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I've seen some code such as:

out.println("print something");

I tried import java.lang.System;

but it's not working. How do you use out.println() ?

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What version of Java are you using? What error do you get? –  SLaks Mar 23 '10 at 22:34

9 Answers 9

up vote 47 down vote accepted

static imports do the trick:

import static java.lang.System.out;

or alternatively import every static method and field using

import static java.lang.System.*;

Addendum by @Steve C: note that @sfussenegger said this in a comment on my Answer.

"Using such a static import of System.out isn't suited for more than simple run-once code."

So please don't imagine that he (or I) think that this solution is Good Practice.

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An import * is not necessary. For the case presented by the OP import static java.lang.System.out; would be enough. Anyway +1. –  smink Mar 23 '10 at 22:40
@smink you're absolutely right but I'm a pretty lazy typer ;) I've changed it anyway –  sfussenegger Mar 23 '10 at 22:44
with most ide's these days it will fix it up for you anyway, in eclipse do an organise imports and it will change your java.lang.System.*; to java.lang.System.out; for you (assuming you are only using out) –  hhafez Mar 23 '10 at 22:58
isn't it interesting the the easiest questions yield the most reputation. Should be the other way arround! –  Oskar Kjellin Mar 23 '10 at 23:13
@Kurresmack that's what you get for good karma gained by answering tons of bad-ass questions without getting more than 25 reputaion ;) –  sfussenegger Mar 23 '10 at 23:19
PrintStream out = System.out;
out.println( "hello" );
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+1: Works nicely and simple, too. –  S.Lott Mar 23 '10 at 22:41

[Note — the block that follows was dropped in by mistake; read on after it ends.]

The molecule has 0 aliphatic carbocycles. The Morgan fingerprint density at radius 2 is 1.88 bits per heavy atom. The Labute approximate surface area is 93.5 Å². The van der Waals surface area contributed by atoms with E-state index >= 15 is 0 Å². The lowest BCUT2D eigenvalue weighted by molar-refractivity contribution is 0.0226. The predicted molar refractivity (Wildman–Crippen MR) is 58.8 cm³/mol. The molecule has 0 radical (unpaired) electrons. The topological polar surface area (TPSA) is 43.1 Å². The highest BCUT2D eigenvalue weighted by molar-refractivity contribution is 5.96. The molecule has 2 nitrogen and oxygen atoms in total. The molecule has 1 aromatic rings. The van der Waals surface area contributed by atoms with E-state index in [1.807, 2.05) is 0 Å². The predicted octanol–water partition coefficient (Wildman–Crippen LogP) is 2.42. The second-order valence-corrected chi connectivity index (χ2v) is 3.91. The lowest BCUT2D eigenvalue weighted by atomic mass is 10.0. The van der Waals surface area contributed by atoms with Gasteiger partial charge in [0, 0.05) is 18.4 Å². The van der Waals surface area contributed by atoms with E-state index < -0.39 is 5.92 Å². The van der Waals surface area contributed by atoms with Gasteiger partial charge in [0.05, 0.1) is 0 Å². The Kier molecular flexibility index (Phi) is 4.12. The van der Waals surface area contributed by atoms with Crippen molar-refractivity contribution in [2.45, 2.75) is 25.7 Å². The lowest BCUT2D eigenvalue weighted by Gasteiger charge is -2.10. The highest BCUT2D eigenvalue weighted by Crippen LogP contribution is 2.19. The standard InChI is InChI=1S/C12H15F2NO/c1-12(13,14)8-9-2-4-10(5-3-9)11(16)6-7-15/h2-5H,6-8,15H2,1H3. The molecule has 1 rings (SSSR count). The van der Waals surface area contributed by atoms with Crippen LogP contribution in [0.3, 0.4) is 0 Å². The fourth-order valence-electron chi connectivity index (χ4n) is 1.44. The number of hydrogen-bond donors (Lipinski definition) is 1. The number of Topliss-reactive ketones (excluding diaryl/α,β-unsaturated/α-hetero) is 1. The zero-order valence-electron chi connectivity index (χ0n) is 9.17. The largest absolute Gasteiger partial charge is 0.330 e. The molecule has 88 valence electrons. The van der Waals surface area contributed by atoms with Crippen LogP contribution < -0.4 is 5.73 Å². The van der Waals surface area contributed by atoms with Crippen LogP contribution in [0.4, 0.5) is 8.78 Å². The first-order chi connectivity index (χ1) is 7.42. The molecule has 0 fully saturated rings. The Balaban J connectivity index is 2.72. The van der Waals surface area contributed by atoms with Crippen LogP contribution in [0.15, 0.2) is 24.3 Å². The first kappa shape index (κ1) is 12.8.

+1 Hah, never thought of that ^^. –  helpermethod Mar 23 '10 at 23:06
+1 for the principle. However, isn't it PrintStream that exposes the println method, not OutputStream? –  Adam Paynter Mar 23 '10 at 23:19
@adam-paynter: Thanks, I corrected that. –  tangens Mar 24 '10 at 5:58

@sfussenegger's answer explains how to make this work. But I'd say don't do it!

Experienced Java programmers use, and expect to see


and not


A static import of System.out or System.err is (IMO) bad style because:

  • it breaks the accepted idiom, and
  • it makes it harder to track down unwanted trace prints that were added during testing and not removed.

If you find yourself doing lots of output to System.out or System.err, I think it is a better to abstract the streams into attributes, local variables or methods. This will make your application more reusable.

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I agree a missing "System." might be confusing at first look. Using local variables or attributes doesn't really change anything though, does it? Using a local protected void println(Object o) { System.out.println(o);} might be a good idea though as the output destination could easily be changed, say to log.info(o) for instance. –  sfussenegger Mar 23 '10 at 23:35